Roger Tarkington and the Magic Calendar (Book 1) r...
Age Range - 8 - 12
Genre - Juvenile Fiction
Five Star Award

LitPick Review

Age at time of review - 14
Reviewer's Location - Matthews, NC, United States
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Roger Tarkington and the Magic Calendar by I.M. Maynard is an entertaining look at daily life for students at Jefferson Middle School. Roger, a new 6th grader, is excited on the first day of school. He’s on a special mission to make his name great, and he thinks Kyle the Vile Brossman, who bullied him incessantly in elementary school, was redistricted to the brand-new Franklin Middle School. Imagine Roger’s surprise when he realizes Kyle moved over the summer. Not only do they have to go to the same school again, but Kyle doesn’t waste any time getting back to bullying Roger.

The confrontations aren’t working out in Roger’s favor until he discovers he has a magic calendar at home. When he touches a date on it, he can travel through time to that day, so he can try to improve the outcome of the circumstances. While he’s figuring out how this mystery works, he realizes altering a situation can help people but inadvertently hurt them too.

All in all, the book is a diary full of pranks and the normal ways middle school kids gang up on each other, hold grudges, betray, and moments later befriend one another. Every chapter’s title comes from a list of Roger’s 65 greatness tips that appear at the end of the book. The tips are good advice for how people should act. Through all of the story’s twists and turns, readers see there are many ways to be great, situations sometimes aren’t what they appear to be, and truth should always win out over holding a grudge and getting even.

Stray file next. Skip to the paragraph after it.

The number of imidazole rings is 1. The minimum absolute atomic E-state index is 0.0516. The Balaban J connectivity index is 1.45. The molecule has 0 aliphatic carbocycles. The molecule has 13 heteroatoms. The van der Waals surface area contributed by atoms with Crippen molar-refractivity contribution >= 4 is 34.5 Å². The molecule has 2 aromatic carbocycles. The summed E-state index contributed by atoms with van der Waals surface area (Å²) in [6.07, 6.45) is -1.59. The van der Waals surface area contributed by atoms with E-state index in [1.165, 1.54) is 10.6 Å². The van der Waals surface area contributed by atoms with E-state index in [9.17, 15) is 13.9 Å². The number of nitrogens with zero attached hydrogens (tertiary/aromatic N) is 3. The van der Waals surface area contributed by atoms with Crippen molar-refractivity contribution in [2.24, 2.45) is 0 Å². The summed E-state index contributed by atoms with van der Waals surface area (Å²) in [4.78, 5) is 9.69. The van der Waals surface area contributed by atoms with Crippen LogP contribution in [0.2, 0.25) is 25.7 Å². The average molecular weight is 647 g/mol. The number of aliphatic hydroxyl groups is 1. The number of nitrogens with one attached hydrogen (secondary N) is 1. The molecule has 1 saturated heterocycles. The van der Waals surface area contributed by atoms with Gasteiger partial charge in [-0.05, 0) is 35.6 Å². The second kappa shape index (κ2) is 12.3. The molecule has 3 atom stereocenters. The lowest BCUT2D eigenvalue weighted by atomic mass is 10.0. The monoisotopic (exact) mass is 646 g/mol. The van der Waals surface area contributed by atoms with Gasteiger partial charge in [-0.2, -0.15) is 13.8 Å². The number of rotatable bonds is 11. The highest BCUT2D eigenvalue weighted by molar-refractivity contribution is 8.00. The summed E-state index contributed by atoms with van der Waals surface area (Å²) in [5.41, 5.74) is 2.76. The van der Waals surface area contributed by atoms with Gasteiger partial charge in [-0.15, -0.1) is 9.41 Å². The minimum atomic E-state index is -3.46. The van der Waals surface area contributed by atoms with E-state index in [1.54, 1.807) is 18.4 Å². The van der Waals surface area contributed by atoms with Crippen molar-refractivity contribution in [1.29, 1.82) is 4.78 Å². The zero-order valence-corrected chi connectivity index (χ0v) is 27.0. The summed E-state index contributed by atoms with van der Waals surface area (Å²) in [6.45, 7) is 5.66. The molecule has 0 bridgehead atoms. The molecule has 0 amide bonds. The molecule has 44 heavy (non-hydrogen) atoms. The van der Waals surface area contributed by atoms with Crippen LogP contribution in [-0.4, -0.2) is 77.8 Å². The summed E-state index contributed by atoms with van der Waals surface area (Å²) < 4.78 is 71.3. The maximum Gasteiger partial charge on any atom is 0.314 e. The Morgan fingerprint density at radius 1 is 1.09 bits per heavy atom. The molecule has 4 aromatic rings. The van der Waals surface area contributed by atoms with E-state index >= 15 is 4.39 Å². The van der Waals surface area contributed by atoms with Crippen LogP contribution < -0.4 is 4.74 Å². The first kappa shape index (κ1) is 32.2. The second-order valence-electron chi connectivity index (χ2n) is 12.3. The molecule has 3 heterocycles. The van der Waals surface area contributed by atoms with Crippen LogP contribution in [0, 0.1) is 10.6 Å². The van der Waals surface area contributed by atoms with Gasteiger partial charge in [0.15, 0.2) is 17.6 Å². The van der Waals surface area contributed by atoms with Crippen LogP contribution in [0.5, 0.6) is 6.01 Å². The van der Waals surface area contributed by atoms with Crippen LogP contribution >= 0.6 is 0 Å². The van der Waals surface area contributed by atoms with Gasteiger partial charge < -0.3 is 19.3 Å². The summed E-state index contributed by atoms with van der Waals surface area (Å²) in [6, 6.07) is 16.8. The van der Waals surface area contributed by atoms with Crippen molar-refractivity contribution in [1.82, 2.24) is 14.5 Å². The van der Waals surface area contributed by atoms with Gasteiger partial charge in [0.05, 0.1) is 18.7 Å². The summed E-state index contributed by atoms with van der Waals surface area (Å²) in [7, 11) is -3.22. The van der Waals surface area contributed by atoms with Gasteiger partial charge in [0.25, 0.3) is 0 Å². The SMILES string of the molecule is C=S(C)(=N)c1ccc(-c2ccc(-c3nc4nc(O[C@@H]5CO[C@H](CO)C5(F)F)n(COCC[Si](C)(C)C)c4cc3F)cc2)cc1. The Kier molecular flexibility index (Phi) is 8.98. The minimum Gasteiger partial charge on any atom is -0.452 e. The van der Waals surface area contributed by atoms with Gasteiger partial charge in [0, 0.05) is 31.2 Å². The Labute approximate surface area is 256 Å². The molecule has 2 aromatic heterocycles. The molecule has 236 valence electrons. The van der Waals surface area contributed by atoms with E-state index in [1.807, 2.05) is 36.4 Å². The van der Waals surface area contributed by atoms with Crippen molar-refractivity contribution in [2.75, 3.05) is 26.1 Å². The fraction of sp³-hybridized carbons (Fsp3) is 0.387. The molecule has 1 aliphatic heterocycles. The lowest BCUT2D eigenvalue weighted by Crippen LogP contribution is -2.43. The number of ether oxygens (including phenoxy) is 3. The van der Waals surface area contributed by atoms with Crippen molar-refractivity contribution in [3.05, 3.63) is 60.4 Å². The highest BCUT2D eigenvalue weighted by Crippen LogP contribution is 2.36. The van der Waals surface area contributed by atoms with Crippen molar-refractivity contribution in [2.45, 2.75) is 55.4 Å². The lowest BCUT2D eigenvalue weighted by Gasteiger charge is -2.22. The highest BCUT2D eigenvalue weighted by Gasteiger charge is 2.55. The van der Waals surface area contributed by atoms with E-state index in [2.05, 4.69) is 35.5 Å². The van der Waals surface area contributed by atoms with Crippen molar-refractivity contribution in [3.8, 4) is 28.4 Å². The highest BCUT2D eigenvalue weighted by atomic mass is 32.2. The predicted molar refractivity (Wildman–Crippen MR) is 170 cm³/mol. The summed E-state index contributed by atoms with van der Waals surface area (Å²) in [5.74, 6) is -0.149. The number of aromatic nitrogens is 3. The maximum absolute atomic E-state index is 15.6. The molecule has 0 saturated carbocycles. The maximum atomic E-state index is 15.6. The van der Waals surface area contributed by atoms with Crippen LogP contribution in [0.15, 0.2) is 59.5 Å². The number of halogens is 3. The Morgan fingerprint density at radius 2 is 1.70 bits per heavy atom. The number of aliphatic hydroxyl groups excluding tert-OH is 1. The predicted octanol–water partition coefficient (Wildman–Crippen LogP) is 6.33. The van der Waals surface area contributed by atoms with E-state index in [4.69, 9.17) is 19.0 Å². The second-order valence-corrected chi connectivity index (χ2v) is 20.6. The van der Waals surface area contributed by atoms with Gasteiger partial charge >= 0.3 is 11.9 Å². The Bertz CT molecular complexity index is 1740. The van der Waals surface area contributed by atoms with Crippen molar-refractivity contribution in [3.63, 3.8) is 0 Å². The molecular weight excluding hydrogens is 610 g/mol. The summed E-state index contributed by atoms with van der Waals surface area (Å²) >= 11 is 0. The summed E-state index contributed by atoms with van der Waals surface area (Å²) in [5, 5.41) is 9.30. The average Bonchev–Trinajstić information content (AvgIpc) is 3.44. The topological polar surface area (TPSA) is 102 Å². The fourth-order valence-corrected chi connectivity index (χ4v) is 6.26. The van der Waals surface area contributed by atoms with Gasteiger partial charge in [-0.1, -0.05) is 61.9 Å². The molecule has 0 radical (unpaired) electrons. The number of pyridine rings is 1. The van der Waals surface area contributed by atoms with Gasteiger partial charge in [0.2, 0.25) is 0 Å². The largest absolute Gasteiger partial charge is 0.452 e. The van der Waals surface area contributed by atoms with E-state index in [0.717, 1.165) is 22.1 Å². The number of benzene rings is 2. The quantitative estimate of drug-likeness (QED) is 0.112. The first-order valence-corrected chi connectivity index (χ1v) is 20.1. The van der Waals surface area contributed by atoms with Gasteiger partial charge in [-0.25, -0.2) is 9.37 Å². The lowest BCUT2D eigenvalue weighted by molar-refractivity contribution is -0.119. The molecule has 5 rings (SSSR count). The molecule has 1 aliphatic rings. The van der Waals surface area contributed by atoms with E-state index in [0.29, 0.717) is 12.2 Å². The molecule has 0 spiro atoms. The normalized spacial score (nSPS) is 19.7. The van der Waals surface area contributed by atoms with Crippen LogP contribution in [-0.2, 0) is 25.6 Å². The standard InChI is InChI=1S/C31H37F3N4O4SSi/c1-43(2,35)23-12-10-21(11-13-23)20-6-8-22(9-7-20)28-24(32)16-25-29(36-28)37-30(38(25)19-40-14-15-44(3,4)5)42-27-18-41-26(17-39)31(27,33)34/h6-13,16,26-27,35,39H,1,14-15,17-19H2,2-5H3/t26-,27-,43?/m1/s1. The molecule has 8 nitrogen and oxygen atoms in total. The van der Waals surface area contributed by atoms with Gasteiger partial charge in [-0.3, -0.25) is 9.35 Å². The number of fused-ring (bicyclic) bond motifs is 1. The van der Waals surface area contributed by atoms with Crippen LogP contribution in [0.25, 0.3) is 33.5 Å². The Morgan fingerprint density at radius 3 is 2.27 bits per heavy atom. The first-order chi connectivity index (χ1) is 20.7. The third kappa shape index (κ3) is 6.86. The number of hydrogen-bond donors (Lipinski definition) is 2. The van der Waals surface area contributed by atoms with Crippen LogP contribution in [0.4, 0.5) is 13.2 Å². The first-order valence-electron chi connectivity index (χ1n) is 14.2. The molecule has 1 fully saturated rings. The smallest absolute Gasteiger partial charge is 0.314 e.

Roger Tarkington and the Magic Calendar captures what middle school is all about! The ability to travel through time for the chance to turn embarrassing situations around is a fun way to add suspense to the story. The chapters read like entries in a diary, so the book is fast paced. Basically, it’s about the outrageous ways teens react to situations, how they treat each other, and their interests. I liked how the chapter titles hinted at what comes up next in the story and the clever way each one named a tip on Roger’s 65 tips for middle school greatness list. I think the book is best for 8-12-year-olds who think they are ready for middle school but still have a little while to wait before they can go. The characters are a good mix of girls and boys, and they mimic personalities commonly found at school. They’re well-rounded and can be responsible, but they’re often impulsive and overly emotional, which adds quite a bit of humor to the story. I’m also glad it was written the way it was because sometimes we all need advice and reminders about the life lessons the characters experience in this book.

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